Tuesday, March 29, 2011

Obama's DOMA Decision Helps Binational Married Gay Couples

The logo of U.S. Citizenship and Immigration S... One of the areas where DOMA has been felt the hardest has to do with binational gay and lesbian couples. Even though they may legally marry in five states and the District of Columbia, those marriages are not recognized as valid by the federal government due to the Defense of Marriage Act (DOMA). A foreign born gay spouse cannot receive a green card the way a straight foreign born spouse in the same situation can. Consequently, they face deportation with no legal recourse.

This injustice may be about to change in the wake of the Obama administration's announcement last month that it would no longer defend DOMA in court. Metro Weekly reports:
Following up on reports from this weekend, Metro Weekly just received confirmation from Christopher Bentley, the spokesman for the U.S. Citizenship and Immigration Services, that cases of foreign partners who are married to a same-sex partner and would otherwise be eligible for a green card are on hold in light of questions about the continued validity of the Defense of Marriage Act.

Bentley writes, "USCIS has issued guidance to the field asking that related cases be held in abeyance while awaiting final guidance related to distinct legal issues."

He notes, however, "USCIS has not implemented any change in policy and intends to follow the President's directive to continue enforcing the law."

The legal distinction means that although DOMA is still being enforced, the USCIS is using its discretion to hold off on denying green card applications where applicable.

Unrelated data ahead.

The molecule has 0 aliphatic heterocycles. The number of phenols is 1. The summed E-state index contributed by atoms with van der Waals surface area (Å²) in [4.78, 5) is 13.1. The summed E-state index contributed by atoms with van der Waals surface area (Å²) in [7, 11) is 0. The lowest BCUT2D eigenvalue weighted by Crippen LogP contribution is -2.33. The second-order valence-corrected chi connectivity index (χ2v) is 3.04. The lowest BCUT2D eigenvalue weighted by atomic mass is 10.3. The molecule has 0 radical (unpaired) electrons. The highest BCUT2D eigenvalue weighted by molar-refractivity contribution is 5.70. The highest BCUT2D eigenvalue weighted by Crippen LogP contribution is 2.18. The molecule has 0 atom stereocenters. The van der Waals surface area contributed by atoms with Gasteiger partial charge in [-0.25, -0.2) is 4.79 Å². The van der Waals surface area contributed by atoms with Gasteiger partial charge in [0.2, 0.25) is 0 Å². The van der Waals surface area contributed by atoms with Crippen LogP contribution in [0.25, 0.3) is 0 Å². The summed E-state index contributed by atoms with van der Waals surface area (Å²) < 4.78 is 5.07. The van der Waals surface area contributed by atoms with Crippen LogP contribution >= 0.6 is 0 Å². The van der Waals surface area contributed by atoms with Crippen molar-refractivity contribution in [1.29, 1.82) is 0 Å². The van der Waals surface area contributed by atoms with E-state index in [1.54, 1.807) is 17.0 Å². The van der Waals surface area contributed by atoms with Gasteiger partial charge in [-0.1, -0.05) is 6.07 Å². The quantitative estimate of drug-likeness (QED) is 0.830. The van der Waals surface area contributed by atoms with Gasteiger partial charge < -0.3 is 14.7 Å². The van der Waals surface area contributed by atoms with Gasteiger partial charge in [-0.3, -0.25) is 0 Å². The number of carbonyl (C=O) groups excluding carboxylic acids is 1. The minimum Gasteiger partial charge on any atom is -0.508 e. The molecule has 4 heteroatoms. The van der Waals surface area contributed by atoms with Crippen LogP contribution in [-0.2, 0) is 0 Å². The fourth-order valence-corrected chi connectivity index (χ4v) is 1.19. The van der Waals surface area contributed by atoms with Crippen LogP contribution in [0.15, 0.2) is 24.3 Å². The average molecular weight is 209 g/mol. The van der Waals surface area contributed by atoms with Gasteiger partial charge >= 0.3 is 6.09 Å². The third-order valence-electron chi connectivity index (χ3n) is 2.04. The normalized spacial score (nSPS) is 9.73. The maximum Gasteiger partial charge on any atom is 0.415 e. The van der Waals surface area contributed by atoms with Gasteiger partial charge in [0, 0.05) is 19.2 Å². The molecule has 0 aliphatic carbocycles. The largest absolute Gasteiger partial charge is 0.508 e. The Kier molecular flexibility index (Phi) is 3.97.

As Lavi Soloway, a leading attorney pressing these cases told Metro Weekly earlier, "The best thing for the Department of Justice to be doing now is to be holding off on decisions. We're arriving at a new day, and that means a lot of new opportunities."

Saying, "It's not exactly rocket science," Soloway noted when speaking about these issues previously that the administration "has twice dealt in a very special way with groups of individuals facing deportation."

He explained, "They put a moratorium on the widows of U.S. citizens in 2009, and, in 2010, the administration announced it would defer action on the deportation of individuals who are likely eligible under the DREAM Act. So, the administration has shown that it does use its executive branch muscle when it comes to discretion about who to deport."

Now, it appears, the USCIS has reached a similar decision about its response to the administration's Feb. 23 announcement that it no longer will defend Section 3 of DOMA in court. Were it not for Section 3 of DOMA, Soloway argues, a U.S. citizen who is half of a same-sex bi-national married couple would be able to sponsor his or her non-citizen spouse for the purpose of obtaining a green card.

Immigration Equality also has supported this argument, announcing in the week following the DOJ's Feb. 23 decision that it too was considering legal action regarding binational couples in the wake of the changed interpretation.

[UPDATE @ 4 PM: Soloway emails:

Confirmation that this policy is now in place nationally is cause for celebration. In many ways this is vindication of a two-decade long struggle by thousands of binational couples, advocates and attorneys. But the fight is not over yet. Many couples, after consulting with experienced immigration attorneys, may decide that this is the proper time to file a green card case. However, DOMA is still the final obstacle for attaining a green card; unless it is repealed or struck down, filing any case with immigration is not without risk.
Enhanced by Zemanta

No comments:

Post a Comment

Please keep comments relevant and civil. Comments attacking other people will be deleted.

Subscribe in a reader